As a security feature, Enigmail will not display your passphrase as you type it.


    If you forget your passphrase, there is absolutely nothing anyone can do to help you. This is a security feature of GnuPG. There is no way around the passphrase.

  7. Click "Generate Key". That's it! That's all you have to do. Everything else is handled for you automatically.

  8. Generate a revocation certificate. Hard drive failures happen to us all. So do house fires and theft and other things that might separate us from our keys. When this happens, it's a good idea to send out a revocation notice. You can think of this as a message from your key saying "please don't use me any more".

    Using the magic of assurance, people who see your revocation certificate can be confident that your key really is no more. Having a revocation certificate tucked away in a safe place is a very good idea.

    When you finish creating your new key, Enigmail will give you the chance to create a revocation certificate. If you want one, click "Yes". You will be asked to enter your passphrase. Enter it, and you'll be finished.

Next Steps

Your key ID

Now that you have your key, you should find your key ID. This is a sequence of letters and numbers eight long which is used to unambiguously identify your key.[3]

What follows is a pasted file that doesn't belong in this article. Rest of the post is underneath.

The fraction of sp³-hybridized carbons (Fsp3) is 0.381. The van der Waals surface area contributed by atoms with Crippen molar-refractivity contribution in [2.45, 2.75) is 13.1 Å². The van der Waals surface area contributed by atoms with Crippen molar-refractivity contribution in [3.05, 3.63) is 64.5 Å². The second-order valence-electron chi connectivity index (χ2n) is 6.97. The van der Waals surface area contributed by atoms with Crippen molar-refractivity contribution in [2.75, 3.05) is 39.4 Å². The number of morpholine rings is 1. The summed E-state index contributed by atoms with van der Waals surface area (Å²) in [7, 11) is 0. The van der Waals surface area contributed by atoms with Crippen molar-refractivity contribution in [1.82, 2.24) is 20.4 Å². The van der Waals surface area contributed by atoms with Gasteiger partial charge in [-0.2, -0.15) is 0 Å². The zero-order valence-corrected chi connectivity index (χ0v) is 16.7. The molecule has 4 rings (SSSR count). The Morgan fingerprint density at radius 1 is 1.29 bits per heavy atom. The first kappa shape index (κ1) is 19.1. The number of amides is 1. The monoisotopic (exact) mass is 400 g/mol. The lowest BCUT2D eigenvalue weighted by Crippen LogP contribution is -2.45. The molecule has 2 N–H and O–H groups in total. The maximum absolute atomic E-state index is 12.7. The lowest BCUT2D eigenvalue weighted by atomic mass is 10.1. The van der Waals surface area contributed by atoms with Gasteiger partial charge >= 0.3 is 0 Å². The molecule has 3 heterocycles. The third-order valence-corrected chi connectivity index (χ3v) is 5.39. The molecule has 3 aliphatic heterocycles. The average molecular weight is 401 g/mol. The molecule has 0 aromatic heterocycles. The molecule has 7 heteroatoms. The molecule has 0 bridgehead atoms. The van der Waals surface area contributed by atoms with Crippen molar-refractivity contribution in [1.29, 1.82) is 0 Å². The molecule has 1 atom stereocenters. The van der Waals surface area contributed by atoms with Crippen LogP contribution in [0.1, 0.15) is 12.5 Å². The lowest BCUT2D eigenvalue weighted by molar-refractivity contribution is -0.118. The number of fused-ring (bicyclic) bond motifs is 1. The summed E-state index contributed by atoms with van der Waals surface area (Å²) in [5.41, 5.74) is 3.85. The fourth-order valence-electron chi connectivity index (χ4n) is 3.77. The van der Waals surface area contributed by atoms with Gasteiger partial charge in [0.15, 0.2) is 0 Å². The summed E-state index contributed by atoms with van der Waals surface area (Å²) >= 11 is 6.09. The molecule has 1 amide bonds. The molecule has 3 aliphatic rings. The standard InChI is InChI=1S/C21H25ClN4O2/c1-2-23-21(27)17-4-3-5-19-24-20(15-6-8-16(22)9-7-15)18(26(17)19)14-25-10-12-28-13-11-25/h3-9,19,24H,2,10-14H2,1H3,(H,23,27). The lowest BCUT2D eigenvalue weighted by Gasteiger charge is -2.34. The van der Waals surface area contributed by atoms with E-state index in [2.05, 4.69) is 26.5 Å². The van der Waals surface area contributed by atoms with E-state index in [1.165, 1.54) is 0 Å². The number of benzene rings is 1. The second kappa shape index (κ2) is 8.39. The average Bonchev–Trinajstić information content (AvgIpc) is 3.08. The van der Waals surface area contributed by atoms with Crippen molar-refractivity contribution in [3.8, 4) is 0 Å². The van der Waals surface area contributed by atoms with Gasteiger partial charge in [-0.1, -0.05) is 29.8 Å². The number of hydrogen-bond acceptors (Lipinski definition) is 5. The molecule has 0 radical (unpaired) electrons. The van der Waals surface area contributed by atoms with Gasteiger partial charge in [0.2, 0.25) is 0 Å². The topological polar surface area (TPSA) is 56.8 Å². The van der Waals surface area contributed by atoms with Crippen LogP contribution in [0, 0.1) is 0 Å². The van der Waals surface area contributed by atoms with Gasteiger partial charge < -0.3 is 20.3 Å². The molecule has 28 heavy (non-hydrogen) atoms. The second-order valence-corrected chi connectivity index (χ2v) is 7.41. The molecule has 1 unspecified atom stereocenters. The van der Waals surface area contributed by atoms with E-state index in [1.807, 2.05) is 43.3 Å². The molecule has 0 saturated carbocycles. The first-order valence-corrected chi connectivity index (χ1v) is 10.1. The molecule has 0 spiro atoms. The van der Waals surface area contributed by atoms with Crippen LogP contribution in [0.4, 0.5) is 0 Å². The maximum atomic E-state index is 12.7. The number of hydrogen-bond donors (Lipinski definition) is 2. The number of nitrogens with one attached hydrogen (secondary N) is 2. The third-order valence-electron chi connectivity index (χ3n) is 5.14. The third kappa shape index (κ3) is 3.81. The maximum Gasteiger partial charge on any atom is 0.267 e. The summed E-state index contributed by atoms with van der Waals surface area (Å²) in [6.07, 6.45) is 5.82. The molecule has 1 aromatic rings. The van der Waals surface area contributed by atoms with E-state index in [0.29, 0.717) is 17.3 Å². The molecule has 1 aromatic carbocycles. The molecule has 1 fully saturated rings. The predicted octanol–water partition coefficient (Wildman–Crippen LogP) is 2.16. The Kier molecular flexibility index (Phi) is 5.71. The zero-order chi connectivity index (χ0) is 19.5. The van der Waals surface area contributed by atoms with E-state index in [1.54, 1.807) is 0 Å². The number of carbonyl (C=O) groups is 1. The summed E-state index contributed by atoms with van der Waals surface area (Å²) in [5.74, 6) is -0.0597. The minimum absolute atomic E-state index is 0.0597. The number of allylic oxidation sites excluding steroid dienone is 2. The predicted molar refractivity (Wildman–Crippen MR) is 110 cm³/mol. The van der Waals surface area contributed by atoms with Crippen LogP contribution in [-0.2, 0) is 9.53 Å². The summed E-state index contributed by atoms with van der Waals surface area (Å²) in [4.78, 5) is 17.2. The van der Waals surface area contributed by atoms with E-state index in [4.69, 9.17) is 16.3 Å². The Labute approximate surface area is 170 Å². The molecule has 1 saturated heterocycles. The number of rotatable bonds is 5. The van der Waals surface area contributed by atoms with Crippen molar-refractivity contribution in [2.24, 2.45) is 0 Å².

Go back to the Enigmail Key Manager and enter your email address in the search box. The key you just created should appear, and over at the right you'll see your key ID. Write this down; you'll need it.

Publishing your key

By far, the easiest way to share your key with the world is to publish it on the public keyserver network, a global database of keys (please note that once a key was uploaded to a keyserver, there is no way to delete it from there!). In order to publish your key, click on your key in the Key Manager. Then click "Keyserver" and select "Upload public keys".

Enigmail Key Manager Window with Keyserver menu
The Enigmail Key Manager Window with the Keyserver menu

Enigmail will ask where it should send your key. Generally speaking, pool.sks-keyservers.net is your best bet. That's the one Enigmail uses by default, so just click "OK".

Your key is now published on the internet for anyone to find!


Some people will tell you never to use a keyserver at all, because spammers search them for email addresses. While this is true, this kind of misses the point.

There is nothing you can do to prevent spam from littering your inbox. Trying to stop it is like King Canute marching into the sea, commanding the rising tide to turn back. It didn't work for King Canute and it won't work for you.

There are excellent ways to stop spam. Blacklists, whitelists, Bayesian filtering, ISP-level solutions and more. Some of those options work better than others. All of them work better than the naive "if I don't publish my key on the keyservers, then I won't get spammed" strategy.

[3] In reality your fingerprint is forty long, but using the last eight is customary. You'd need to have over 65,000 keys before you'd have a good chance of two keys sharing the same shortened ID.